The theoretical framework presented in this article makes it possible to understand religions as constantly changing networks of actors and infrastructures that incorporate, modify, discard, and reformulate numerous “elements” in terms of specific conceptualizations often rooted in concrete contexts of application, and “structures,” i.e., larger conceptual contexts such as evolution, cosmogonies, or anthropological views of humanity, in a necessary ongoing creative process.
Such a process, and the usefulness of the tool, will be illustrated in this article through discussion of the work of Robert T. Browne, particularly his book The Mystery of Space. To date, research has assumed that Browne derives all of his theory from Theosophy. By applying the above theoretical framework and situating Browne’s work within a broader network of discourses, the article challenges this conclusion and is able to paint a more complete picture. This illustrates the usefulness of the analytical tool presented.
This study examines the question of how religious knowledge of the Umbanda religion is transferred from Brazil to German-speaking Europe in an interreligious network. Since the personalization of the Umbandistic spirits is not familiar in the cultural context in Europe, an emotional archive through the body becomes significant. In understanding the different aspects of religion in Africa, Brazil and Europe in relation to kinship, regionality, personality and nature, which are reflected in the sacred dimension, the focus is laid on the ontological understanding of the spiritual world and its understanding of nature and human beings. The argument of a shift of attention in the Umbanda religion to a stronger focus on nature in Central Europe is based on an observation of a change of the entanglements and borders of the religious field of Umbanda in German-speaking Europe integrating a great part of psychological aspects, especially a newly-founded therapy of nature.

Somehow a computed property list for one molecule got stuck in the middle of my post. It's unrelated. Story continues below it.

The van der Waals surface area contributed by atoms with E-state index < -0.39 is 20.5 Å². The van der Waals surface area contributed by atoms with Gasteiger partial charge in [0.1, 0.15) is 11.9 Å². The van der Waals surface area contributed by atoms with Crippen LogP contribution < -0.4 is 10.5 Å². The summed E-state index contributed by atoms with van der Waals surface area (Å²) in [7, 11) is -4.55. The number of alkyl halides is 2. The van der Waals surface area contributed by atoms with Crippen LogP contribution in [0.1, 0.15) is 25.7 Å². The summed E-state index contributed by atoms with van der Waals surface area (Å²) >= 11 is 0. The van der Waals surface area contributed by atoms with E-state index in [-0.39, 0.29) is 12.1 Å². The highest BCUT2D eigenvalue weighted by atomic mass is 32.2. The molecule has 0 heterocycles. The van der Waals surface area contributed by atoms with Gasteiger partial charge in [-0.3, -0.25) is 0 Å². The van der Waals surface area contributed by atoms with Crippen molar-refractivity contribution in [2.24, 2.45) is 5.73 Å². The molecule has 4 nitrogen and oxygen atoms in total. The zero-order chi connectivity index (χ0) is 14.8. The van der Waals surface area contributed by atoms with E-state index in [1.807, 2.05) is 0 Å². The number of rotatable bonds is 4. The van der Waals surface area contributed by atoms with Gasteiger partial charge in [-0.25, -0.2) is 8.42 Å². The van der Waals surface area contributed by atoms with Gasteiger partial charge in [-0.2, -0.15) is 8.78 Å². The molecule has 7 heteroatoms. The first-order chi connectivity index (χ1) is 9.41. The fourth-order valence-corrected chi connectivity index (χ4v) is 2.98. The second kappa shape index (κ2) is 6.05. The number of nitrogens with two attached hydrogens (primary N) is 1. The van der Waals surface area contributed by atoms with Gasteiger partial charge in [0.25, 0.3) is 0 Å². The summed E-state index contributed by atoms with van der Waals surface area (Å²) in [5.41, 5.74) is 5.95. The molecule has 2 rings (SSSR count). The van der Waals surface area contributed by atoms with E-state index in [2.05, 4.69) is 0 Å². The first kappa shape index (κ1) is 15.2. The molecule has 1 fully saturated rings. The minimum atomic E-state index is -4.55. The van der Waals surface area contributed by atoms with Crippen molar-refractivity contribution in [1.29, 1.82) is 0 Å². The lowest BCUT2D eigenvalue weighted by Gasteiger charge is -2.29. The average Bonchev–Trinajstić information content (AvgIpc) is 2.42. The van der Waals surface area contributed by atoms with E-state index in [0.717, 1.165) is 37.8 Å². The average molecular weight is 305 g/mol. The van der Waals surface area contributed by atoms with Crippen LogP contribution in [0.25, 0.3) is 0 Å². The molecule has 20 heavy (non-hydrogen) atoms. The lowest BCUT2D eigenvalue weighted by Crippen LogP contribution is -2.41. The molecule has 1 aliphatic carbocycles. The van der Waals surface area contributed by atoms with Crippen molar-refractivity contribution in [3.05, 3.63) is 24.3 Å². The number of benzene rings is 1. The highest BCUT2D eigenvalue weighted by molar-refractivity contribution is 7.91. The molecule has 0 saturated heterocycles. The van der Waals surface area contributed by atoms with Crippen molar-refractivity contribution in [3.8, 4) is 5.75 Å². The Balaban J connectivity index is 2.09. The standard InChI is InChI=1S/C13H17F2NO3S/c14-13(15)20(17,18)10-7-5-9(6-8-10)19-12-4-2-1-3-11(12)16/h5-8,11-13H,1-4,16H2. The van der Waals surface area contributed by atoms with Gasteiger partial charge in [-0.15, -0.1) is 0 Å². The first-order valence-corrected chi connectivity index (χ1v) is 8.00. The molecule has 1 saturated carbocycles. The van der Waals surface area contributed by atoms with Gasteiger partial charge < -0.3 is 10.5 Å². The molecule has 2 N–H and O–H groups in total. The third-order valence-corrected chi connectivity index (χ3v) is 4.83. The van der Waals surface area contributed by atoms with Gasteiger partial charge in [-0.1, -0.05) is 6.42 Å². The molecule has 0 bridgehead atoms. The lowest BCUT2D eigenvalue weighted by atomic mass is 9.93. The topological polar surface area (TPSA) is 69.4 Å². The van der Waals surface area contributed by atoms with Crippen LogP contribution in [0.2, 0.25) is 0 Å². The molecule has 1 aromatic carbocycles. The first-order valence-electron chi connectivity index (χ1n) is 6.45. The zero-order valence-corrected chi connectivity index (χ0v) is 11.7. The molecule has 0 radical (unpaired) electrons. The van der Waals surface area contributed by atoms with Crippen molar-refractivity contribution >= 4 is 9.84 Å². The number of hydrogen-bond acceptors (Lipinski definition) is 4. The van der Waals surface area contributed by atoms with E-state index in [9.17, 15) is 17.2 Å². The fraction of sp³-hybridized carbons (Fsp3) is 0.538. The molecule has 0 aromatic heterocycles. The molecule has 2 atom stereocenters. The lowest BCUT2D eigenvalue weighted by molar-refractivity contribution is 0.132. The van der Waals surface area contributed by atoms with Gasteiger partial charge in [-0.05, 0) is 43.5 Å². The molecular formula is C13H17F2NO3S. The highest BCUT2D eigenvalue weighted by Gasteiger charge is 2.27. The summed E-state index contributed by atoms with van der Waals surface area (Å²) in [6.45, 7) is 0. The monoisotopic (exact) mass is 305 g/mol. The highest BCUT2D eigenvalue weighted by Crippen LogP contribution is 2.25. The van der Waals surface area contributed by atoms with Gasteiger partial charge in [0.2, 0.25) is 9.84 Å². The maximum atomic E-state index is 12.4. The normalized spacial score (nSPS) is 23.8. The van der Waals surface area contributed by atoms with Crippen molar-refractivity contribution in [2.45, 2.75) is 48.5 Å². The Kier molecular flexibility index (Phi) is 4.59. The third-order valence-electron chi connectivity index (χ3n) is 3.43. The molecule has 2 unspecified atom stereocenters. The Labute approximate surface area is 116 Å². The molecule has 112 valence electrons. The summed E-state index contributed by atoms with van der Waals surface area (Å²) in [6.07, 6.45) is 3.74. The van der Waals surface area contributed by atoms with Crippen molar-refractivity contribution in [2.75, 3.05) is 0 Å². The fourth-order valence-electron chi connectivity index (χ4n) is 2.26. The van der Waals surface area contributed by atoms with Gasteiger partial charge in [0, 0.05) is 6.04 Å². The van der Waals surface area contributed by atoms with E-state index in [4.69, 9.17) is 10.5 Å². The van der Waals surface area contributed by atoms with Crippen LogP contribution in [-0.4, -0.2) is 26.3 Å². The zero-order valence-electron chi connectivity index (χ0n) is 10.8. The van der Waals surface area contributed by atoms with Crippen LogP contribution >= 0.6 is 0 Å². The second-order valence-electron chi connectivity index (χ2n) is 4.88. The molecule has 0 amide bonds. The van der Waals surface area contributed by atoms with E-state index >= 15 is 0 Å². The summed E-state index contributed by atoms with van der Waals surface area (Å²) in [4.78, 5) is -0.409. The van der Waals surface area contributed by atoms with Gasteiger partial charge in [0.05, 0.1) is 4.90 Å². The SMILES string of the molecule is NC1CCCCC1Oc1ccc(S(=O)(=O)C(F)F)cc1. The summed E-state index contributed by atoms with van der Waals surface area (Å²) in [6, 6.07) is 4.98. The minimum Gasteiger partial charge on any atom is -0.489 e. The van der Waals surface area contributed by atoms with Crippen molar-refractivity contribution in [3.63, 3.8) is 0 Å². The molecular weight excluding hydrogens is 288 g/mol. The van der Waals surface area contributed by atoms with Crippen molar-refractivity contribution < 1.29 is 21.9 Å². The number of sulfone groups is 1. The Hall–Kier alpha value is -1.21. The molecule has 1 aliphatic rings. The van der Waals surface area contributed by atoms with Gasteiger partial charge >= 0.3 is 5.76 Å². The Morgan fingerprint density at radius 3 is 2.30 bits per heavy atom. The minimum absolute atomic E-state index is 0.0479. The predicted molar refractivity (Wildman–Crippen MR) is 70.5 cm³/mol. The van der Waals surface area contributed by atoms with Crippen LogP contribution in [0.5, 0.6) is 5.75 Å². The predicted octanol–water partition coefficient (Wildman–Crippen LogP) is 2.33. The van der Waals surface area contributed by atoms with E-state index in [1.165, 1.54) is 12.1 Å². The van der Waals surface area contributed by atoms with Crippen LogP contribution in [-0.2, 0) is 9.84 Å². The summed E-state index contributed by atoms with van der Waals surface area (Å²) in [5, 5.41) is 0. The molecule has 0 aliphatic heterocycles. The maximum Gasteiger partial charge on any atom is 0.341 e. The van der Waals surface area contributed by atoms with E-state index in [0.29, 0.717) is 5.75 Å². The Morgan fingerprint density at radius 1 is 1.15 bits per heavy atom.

Since the late 2000s, Turkey has experienced de-Europeanisation, de-democratisation, and Islamist and authoritarian transformation that has also reinforced patriarchal understanding of gender relations and regressive gender norms. This study focuses on women’s freedom from religion and their liberty to decide whether to wear an Islamic veil in such a gendered socio-political climate. The online platform Yalnız Yürümeyeceksin [you will not walk alone] was born in 2018, and it anonymously publishes women’s life experiences around veiling. By examining 592 letters published between 2018 and 2020, this original study ascertains that women’s rights under the European Convention on Human Rights (ECHR) have been disregarded against the backdrop of oppressed women’s lived histories. In doing so, the study reveals how various parties’ decisions around veiling shape women’s lives and how women’s rights and freedoms are violated vis-à-vis these decisions.